The wife of Journey guitarist Neal Schon could not convince the Indiana Court of Appeals on Friday that she was deprived of an opportunity to conduct additional discovery against the Allen County War Memorial Coliseum after a security guard there allegedly injured her during a concert by the rock band.
While video recording her husband’s encore performance of “Don’t Stop Believing” at the Allen County coliseum in 2017, Michaele Schon asserted that without saying a word, ESG Security, Inc. security guard Mike Frantz put two hands on her and threw her into the “PA.” She also claimed that Journey’s own security guards had to remove the Frantz “off” of her.
Frantz testified that he never had physical contact with Michaele or invaded her personal space, instead walking her out the barricaded area in front of the stage where she had been at the time of the incident.
The Schons sued Frantz, ESG, Live Nation Worldwide, Inc. and the Coliseum, asserting the following claims: respondeat superior-assault and battery; intentional infliction of emotional distress; negligence; negligence/premises liability; negligent hiring, supervision, and retention of security personnel; and negligent undertaking.
In response, the Coliseum filed a motion for summary judgment, asserting that it was entitled to immunity as a political subdivision under the Indiana Tort Claims Act and denying liability based on various other theories. When the trial court granted its motion, the Schons appealed, arguing that the trial court deprived them of an opportunity to conduct additional discovery and that the Coliseum is not entitled to immunity as a political subdivision under the ITCA.
But the Indiana Court of Appeals disagreed in Michaele Schon and Neal Schon v. Mike Frantz, ESG Security, Inc., Allen County War Memorial Coliseum, and Live Nation Worldwide, Inc., 20A-CT-741.
“Here, the Schons did not file a motion to compel discovery. Further, they requested and were granted essentially two extensions of time and specifically informed the trial court that they would rely on their response and that a hearing for a second extension of time would be moot. Thus, the Schons knowingly abandoned their request to conduct additional discovery. Under these circumstances, we cannot say that the trial court deprived the Schons of the opportunity to conduct additional discover,” Judge Terry Crone wrote for the appellate court.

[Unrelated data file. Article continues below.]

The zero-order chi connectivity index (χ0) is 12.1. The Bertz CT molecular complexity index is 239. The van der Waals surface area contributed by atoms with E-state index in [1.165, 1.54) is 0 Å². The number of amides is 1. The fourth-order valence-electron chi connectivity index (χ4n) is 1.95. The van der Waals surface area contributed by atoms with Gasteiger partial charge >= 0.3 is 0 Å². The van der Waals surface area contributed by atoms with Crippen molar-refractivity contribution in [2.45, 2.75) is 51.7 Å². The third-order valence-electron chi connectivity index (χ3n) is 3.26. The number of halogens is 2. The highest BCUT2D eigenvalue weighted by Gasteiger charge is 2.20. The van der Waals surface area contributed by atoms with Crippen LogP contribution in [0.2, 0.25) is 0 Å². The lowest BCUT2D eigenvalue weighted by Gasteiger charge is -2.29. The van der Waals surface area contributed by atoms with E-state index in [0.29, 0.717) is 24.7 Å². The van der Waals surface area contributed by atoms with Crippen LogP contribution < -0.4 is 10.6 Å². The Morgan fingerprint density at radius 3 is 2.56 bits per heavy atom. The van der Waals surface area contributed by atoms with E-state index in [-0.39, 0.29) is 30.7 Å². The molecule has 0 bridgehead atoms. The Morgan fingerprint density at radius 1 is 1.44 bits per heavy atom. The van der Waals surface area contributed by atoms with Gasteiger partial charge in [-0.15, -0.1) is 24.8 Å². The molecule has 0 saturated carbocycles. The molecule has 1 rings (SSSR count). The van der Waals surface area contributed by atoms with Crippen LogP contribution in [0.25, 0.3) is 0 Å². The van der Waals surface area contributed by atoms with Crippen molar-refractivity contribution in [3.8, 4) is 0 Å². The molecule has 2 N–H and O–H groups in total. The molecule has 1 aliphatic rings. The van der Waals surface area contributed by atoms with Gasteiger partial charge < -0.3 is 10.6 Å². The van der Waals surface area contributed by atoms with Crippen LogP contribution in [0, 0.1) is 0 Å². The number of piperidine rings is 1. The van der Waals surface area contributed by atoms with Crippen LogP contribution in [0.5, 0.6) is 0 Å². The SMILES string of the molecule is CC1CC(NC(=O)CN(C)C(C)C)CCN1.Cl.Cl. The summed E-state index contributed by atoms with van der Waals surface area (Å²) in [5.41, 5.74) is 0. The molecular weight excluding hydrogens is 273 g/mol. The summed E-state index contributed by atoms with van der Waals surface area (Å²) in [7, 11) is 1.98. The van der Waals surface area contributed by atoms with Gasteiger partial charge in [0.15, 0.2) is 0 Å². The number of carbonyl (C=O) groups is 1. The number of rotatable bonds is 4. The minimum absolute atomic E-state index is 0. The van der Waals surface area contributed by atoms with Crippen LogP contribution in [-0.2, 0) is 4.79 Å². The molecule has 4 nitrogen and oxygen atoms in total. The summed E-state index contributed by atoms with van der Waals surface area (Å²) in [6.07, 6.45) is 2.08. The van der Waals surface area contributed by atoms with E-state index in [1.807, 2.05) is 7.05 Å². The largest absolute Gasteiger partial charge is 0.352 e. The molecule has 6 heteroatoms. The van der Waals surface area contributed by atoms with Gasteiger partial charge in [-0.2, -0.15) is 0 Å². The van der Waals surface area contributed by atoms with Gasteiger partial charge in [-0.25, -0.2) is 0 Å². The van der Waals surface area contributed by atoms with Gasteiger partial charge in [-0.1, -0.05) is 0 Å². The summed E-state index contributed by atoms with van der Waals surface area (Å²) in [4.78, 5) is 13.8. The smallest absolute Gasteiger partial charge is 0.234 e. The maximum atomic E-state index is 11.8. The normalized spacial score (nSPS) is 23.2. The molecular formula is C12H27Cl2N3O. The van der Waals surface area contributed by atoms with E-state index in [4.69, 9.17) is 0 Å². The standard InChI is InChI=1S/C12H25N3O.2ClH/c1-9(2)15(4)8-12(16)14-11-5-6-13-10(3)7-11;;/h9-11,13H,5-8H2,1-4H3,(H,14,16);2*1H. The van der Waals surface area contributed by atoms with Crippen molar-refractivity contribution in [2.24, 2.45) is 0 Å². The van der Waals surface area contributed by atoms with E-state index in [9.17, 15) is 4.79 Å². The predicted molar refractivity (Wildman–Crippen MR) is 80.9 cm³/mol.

Next, it found that the Coliseum is a political subdivision under the ITCA and that Allen County, acting through its commissioners, established the coliseum and operates it through the trustees pursuant to statute.
“Significantly, the Trustees do not operate completely independently of the Commissioners but are answerable to them. The Commissioners own the Coliseum. The Commissioners executed the Security Agreement with ESG. If a judgment is rendered against the Coliseum in this action, it appears that it would be satisfied from the assets of Allen County,” the appellate court wrote. “We conclude that this relationship is sufficiently direct such that the Coliseum is not a separate entity from Allen County and/or its Commissioners for purposes of the ITCA.”
Lastly, the appellate court found that the Schons have failed to establish that the trial court erred in finding that the Coliseum is a governmental entity immune from liability under Section 34-13-3-3(10) of the ITCA. It therefore affirmed summary judgment in favor of the coliseum.
In a concluding footnote, the appellate court cited Journey’s best-known hit, the song that played at the time of the alleged incident. “While the governmental immunity statute may seem harsh, a wise man once said, ‘Some will win, some will lose, some were born to sing the blues.’”